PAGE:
India has in the past described Nijjar as a terrorist who led a militant separatist group—accusations his supporters say are unfounded. They say he had received threats in the past because of his activism.
The Indian response is simply that “such unsubstantiated allegations seek to shift the focus from Khalistani terrorists and extremists, who have been provided shelter in Canada and continue to threaten India’s sovereignty and territorial integrity,” a ministry statement said.
All of this is proving to be a delicate matter for the Biden administration, which has been mending fences with the Indian government as it seeks to strengthen bilateral relationship across Asia. In June, India’s prime minister received a warm welcome at the White House.
Trudeau’s departure from India after the G20 was delayed because of technical problems with his aircraft. His national security adviser instead went directly to London to brief the British government in person that Canada’s relations with India were about to get a whole lot worse. Concurrently, there were also a flurry of conversations between Trudeau and the leaders of the US, Britain and France.
The United States says it’s asserting support for Canada in the midst of a foreign-affairs crisis that places it in an uncomfortable quandary. A report in The Washington Post said Ottawa had tried and failed for weeks to get its allies to publicly condemn the Nijjar murder. Late Tuesday, the Canadian Broadcast Corporation said the US administration had specifically reached out to dispute the Post story. That same US official then pointed to a statement made Monday night by Adrienne Watson, a spokesperson for the White House national security council, which called on the Indian government to co-operate with the Canadian investigation.
Back on Canada’s west coast, Moninder Singh, a spokesman for the British Columbia Sikhs Gurdwaras Council, told the BBC that the community appreciated “that at least the prime minister stood up and acknowledged that there is a foreign hand behind this murder”. After Trudeau’s comments, several large posters and tributes to Nijjar were visible at the Guru Nanak Sikh Gurdwara in Surrey. The World Sikh Organization in Canada welcomed Trudeau for confirming what it thinks is widely believed in the community. Nijjar was wanted by Indian authorities and had been designated as a “terrorist” in July 2020. He had been warned by Canada’s spy agency about threats against him, according to the World Sikh Organization of Canada, which alleged he was “assassinated in a targeted shooting.”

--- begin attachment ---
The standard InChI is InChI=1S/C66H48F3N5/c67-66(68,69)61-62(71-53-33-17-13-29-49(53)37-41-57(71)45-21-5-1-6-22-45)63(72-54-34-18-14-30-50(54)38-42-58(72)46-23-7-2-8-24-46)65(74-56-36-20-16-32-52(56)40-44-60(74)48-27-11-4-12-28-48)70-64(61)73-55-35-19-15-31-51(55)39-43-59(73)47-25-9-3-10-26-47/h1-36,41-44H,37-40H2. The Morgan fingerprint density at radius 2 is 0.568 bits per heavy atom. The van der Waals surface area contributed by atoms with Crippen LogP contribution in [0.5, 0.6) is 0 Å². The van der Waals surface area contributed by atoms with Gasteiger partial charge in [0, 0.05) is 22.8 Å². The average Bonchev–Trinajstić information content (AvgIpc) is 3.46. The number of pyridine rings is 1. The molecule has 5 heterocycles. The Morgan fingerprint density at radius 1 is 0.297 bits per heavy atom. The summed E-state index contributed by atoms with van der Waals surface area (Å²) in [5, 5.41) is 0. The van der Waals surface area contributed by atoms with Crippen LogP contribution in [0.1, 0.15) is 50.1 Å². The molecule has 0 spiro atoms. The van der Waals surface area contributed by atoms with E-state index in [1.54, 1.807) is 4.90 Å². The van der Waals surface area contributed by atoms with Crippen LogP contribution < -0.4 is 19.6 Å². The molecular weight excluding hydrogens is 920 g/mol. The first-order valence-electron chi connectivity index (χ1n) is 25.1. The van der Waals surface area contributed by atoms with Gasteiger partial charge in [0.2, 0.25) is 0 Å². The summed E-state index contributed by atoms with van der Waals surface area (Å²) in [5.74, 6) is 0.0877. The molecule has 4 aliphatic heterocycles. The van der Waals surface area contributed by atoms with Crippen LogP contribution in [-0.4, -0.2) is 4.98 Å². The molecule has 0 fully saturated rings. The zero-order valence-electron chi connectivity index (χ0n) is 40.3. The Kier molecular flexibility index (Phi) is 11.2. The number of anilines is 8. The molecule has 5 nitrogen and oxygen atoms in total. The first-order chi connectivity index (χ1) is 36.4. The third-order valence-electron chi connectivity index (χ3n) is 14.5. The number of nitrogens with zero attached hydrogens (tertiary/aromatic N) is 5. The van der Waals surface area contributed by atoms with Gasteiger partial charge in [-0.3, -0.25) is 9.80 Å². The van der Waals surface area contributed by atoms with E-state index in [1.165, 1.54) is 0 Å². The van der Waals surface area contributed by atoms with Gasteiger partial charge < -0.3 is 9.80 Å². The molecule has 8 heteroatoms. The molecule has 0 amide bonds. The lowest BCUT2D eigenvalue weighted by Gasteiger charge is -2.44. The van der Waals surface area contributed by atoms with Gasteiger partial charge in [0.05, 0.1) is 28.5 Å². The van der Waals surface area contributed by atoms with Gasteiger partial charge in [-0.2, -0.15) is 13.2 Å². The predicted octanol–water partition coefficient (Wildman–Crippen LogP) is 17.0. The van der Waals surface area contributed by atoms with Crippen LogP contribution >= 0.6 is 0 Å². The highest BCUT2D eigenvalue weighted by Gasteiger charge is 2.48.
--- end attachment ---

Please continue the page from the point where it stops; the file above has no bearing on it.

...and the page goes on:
In 2018, Trudeau assured India that Canada would not support anyone trying to revive a separatist movement in India, but he has repeatedly said he respects the right to free speech and assembly of protesters to demonstrate. Canada has its own history of dealing with separatism. In the 1960s, Quebec was the centre of a terrorist movement attempting to separate Quebec from the rest of Canada and establish a French-speaking nation. As a result in 1969, French and English were both declared the official languages of Canada, where previously Canada had one official language: English. In 1974, French became the official language of the province of Quebec.
In June, India’s foreign minister criticized Canada for allowing a parade float depicting the 1984 assassination of then-Indian prime minister Indira Gandhi by her bodyguards, perceived to be glorification of violence by Sikh separatists.
Public Safety Minister Dominic LeBlanc said the RCMP is leading the murder investigation. “We’ll hold the perpetrators accountable and bring them to justice,” he said.
Recently, threats have particularly targeted Indian diplomats and sections of the Indian community who oppose the anti-India agenda. Indian nationals are therefore advised to avoid travelling to regions and potential venues in Canada that have seen such incidents.
Of the more than 800,000 international students in Canada at the end of 2022, more than 320,000 were from India, according to Immigration, Refugees and Citizenship Canada data. India’s Ministry of External Affairs advised Indian nationals and students, that “in view of growing anti-India activities and politically-condoned hate crimes and criminal violence in Canada, all Indian nationals there and those contemplating travel are urged to exercise utmost caution.
Visitors from India rank as Canada’s fourth largest international air travel market, according to the census. In 2021, the 89,500 tourists from India spent $3.4 billion, the most of any group visiting Canada. Canadians visiting India spent $93 million, the most of any group visiting Canada. Canadians visiting India spent $93 million the same year.
With more than $13.7 billion in export trade, India was Canada’s 10th largest two-way merchandise trade partner in 2022, while imports to India totalled $5.3 billion, ranking ninth. After the frosty encounters between Narendra Modi during the Group of 20 meeting, trade talks have been paused and a planned trade mission to India has been cancelled.
—The writer has worked in senior positions at The Washington Post, NBC, ABC and CNN and also consults for several Indian channels